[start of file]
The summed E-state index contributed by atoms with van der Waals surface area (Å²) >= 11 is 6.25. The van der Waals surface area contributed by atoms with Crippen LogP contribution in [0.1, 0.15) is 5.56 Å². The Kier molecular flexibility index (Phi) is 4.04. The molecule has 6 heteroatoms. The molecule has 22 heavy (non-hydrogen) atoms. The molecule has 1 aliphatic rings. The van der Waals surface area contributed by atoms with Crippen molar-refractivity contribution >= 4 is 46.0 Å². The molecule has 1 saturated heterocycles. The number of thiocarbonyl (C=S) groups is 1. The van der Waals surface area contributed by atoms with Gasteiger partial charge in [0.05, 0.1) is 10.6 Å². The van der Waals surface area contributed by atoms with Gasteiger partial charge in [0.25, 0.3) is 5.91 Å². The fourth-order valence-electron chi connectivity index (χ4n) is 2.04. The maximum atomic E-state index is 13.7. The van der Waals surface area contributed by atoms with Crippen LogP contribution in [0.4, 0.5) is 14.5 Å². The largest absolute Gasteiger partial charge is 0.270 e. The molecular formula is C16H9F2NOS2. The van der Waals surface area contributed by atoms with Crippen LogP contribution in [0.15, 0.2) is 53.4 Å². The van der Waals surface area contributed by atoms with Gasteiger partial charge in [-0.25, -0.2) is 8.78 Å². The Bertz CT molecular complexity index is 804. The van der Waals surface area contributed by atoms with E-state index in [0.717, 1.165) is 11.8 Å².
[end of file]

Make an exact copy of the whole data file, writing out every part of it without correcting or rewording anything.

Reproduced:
The summed E-state index contributed by atoms with van der Waals surface area (Å²) >= 11 is 6.25. The van der Waals surface area contributed by atoms with Crippen LogP contribution in [0.1, 0.15) is 5.56 Å². The Kier molecular flexibility index (Phi) is 4.04. The molecule has 6 heteroatoms. The molecule has 22 heavy (non-hydrogen) atoms. The molecule has 1 aliphatic rings. The van der Waals surface area contributed by atoms with Crippen molar-refractivity contribution >= 4 is 46.0 Å². The molecule has 1 saturated heterocycles. The number of thiocarbonyl (C=S) groups is 1. The van der Waals surface area contributed by atoms with Gasteiger partial charge in [0.05, 0.1) is 10.6 Å². The van der Waals surface area contributed by atoms with Gasteiger partial charge in [0.25, 0.3) is 5.91 Å². The fourth-order valence-electron chi connectivity index (χ4n) is 2.04. The maximum atomic E-state index is 13.7. The van der Waals surface area contributed by atoms with Crippen LogP contribution in [0.4, 0.5) is 14.5 Å². The largest absolute Gasteiger partial charge is 0.270 e. The molecular formula is C16H9F2NOS2. The van der Waals surface area contributed by atoms with Crippen LogP contribution in [0.15, 0.2) is 53.4 Å². The van der Waals surface area contributed by atoms with Gasteiger partial charge in [-0.25, -0.2) is 8.78 Å². The Bertz CT molecular complexity index is 804. The van der Waals surface area contributed by atoms with E-state index in [0.717, 1.165) is 11.8 Å².